After expecting to see system shut down due to high voltage leaking at the compressors coils and trouble codes set we came to the conclusion that PAG is most likely a problem over time, how long we do not know but not immediately. If you add PAG oil and run the system you may be OK if you can properly flush out the entire system as we did with HECAT flusher and use factory oil (or universal ester? Keep reading). For now we had to replace the compressor, and we did with a used unit, because you cannot buy the service parts needed to repair the compressor.
The ACDC Prius now has 143,000 (was 94K when we tried to break it). The A/C is running fine, with the PAG oil flushed out and ND-11 inside (Now Supercool oil), still no codes. The experiment is over. It is possible to fix a contaminated system without replacing everything, but only if you have the right equipment.
Why do the OEM’s demand that their special oil is used? My guess is it helps keep warranty costs down, provides a base line for them to analyze a failure and satisfies the compressor manufactures, which are Denso and Sanden for now.
ACDC has been doing some research with SupercooL based in Florida. Paul Erdlich and Reijo Seppanen came to Massachusetts to take in our 5 day class (they paid their own way) in the fall of 2010 and also to teach ACDC and our students more about A/C oil. The same car you have been reading about (our 2004 Prius now with 115K miles) was once again subjected to more hybrid experiments. SuperCooLs Hybrid oil was replaced using a Hecat flusher and I am now driving across the United States of America testing that oil. I am already convinced that SupercooL has this figured out, so at this time we are recommending this oil as a replacement for factory oil.
Why do they require replacing everything in the A/C system if the oil is contaminated with ester or PAG oil? That question most likely has to do with the first question and a lack of confidence in flushing machines and techniques (for which HECAT has the answers). If not for the cost why not replace everything? Customers will rebel as they should!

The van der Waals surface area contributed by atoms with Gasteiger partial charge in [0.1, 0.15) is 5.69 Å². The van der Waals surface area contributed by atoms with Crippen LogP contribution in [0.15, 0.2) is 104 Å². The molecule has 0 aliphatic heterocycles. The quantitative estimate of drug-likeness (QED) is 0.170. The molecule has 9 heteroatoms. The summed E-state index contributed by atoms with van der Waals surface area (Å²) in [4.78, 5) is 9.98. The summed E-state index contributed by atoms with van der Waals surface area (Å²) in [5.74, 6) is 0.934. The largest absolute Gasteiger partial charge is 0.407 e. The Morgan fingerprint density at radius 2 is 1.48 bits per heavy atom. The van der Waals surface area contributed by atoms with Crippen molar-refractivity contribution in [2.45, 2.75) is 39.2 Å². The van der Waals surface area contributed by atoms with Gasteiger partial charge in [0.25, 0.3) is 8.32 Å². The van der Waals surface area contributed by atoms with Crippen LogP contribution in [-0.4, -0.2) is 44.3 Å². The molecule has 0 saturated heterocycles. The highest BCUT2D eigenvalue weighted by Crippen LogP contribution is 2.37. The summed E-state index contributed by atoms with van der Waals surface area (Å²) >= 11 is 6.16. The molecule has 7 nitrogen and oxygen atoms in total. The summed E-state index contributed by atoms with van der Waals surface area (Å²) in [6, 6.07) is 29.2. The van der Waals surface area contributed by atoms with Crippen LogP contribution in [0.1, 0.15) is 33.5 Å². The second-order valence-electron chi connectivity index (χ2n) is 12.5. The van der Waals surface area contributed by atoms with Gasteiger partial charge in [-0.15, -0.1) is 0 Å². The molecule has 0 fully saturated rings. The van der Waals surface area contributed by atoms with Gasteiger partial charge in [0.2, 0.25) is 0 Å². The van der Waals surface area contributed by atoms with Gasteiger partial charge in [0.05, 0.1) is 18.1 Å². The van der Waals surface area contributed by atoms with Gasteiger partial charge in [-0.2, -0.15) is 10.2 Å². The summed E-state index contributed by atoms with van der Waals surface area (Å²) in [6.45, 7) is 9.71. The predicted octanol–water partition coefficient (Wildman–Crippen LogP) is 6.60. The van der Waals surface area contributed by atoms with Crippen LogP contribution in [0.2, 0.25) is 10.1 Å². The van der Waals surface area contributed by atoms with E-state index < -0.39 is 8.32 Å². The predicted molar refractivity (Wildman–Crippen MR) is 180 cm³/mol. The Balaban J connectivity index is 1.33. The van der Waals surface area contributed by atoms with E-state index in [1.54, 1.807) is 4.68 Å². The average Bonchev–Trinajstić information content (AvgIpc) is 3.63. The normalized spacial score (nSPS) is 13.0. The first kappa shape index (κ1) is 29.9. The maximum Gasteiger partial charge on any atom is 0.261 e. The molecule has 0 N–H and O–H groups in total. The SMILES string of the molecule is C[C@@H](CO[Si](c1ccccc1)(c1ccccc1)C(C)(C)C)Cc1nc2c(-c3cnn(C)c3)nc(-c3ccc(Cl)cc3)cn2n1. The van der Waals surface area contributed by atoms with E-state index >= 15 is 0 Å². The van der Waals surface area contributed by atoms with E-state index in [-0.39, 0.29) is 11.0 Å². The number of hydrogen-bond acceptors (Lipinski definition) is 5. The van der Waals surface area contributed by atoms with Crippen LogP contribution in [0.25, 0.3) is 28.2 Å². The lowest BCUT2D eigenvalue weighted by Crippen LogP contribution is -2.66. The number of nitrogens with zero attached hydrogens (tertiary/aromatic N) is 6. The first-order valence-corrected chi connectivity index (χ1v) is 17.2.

These words; craftsmanship, pride, and individual worth are words I like. When a mechanic can take a broken, worn, or contaminated part and make it useful again, they themselves feel useful. That leads to pride of workmanship. The net effect is overall better work and higher self image.
So the next time you find contaminated oil in a high voltage A/C system, before you replace everything get in touch with me for support. I will add more data here as we learn more.
What type of solvent is used in the HECAT?
Although most flushing machines have fallen out of favor, the HECAT H-1000 flushing machine is gaining converts. It uses Honeywell’s Genesolv SF refrigerant/solvent, which stays in liquid form under light pressure as the machine causes it to pulsate through heat exchangers, hoses and even expansion valves. When the flush cycle is done, the H-1000 uses light vacuum to boil the solvent out of the system—no residue. The machine filters the solvent for reuse, over and over—no disposal.
Craig Van Batenburg
DO NOT USE Supercool Oil on Hyundai or Kia Hybrids as they have something new that is not compatible.
A simple “Safe Down” procedure for High Voltage Systems
When do you need to “Safe Down” a car with a high voltage (HV) system?
When you are done diagnosing the problem and it is time to remove a HV part
When you are unsure about your exposure to HV
When the OEM instructions tell you to
When you know you should
What order do I use?
Get all you scan tool data first
Shut off the car and remove the key
Put the key away (out of sight or locked up)